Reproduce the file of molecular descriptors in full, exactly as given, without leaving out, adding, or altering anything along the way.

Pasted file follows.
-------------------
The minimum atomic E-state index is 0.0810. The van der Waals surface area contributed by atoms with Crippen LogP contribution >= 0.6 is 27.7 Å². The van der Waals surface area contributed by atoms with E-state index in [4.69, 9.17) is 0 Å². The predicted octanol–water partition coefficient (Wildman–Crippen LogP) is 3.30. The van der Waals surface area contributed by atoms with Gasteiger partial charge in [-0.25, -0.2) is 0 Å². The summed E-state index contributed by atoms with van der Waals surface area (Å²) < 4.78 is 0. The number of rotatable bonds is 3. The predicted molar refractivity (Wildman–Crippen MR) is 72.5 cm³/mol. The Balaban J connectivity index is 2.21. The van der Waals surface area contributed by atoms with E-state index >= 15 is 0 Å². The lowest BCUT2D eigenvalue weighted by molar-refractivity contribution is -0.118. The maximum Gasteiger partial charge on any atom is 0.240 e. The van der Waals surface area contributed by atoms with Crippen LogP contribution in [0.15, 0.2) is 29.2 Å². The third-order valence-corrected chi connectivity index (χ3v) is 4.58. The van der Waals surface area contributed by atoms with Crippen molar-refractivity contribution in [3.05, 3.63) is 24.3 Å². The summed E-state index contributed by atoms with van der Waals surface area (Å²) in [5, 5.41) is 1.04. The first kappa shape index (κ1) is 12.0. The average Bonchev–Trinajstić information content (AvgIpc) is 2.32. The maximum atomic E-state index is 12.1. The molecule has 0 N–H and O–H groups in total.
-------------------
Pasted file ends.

The minimum atomic E-state index is 0.0810. The van der Waals surface area contributed by atoms with Crippen LogP contribution >= 0.6 is 27.7 Å². The van der Waals surface area contributed by atoms with E-state index in [4.69, 9.17) is 0 Å². The predicted octanol–water partition coefficient (Wildman–Crippen LogP) is 3.30. The van der Waals surface area contributed by atoms with Gasteiger partial charge in [-0.25, -0.2) is 0 Å². The summed E-state index contributed by atoms with van der Waals surface area (Å²) < 4.78 is 0. The number of rotatable bonds is 3. The predicted molar refractivity (Wildman–Crippen MR) is 72.5 cm³/mol. The Balaban J connectivity index is 2.21. The van der Waals surface area contributed by atoms with E-state index >= 15 is 0 Å². The lowest BCUT2D eigenvalue weighted by molar-refractivity contribution is -0.118. The maximum Gasteiger partial charge on any atom is 0.240 e. The van der Waals surface area contributed by atoms with Crippen LogP contribution in [0.15, 0.2) is 29.2 Å². The third-order valence-corrected chi connectivity index (χ3v) is 4.58. The van der Waals surface area contributed by atoms with Crippen molar-refractivity contribution in [3.05, 3.63) is 24.3 Å². The summed E-state index contributed by atoms with van der Waals surface area (Å²) in [5, 5.41) is 1.04. The first kappa shape index (κ1) is 12.0. The average Bonchev–Trinajstić information content (AvgIpc) is 2.32. The maximum atomic E-state index is 12.1. The molecule has 0 N–H and O–H groups in total.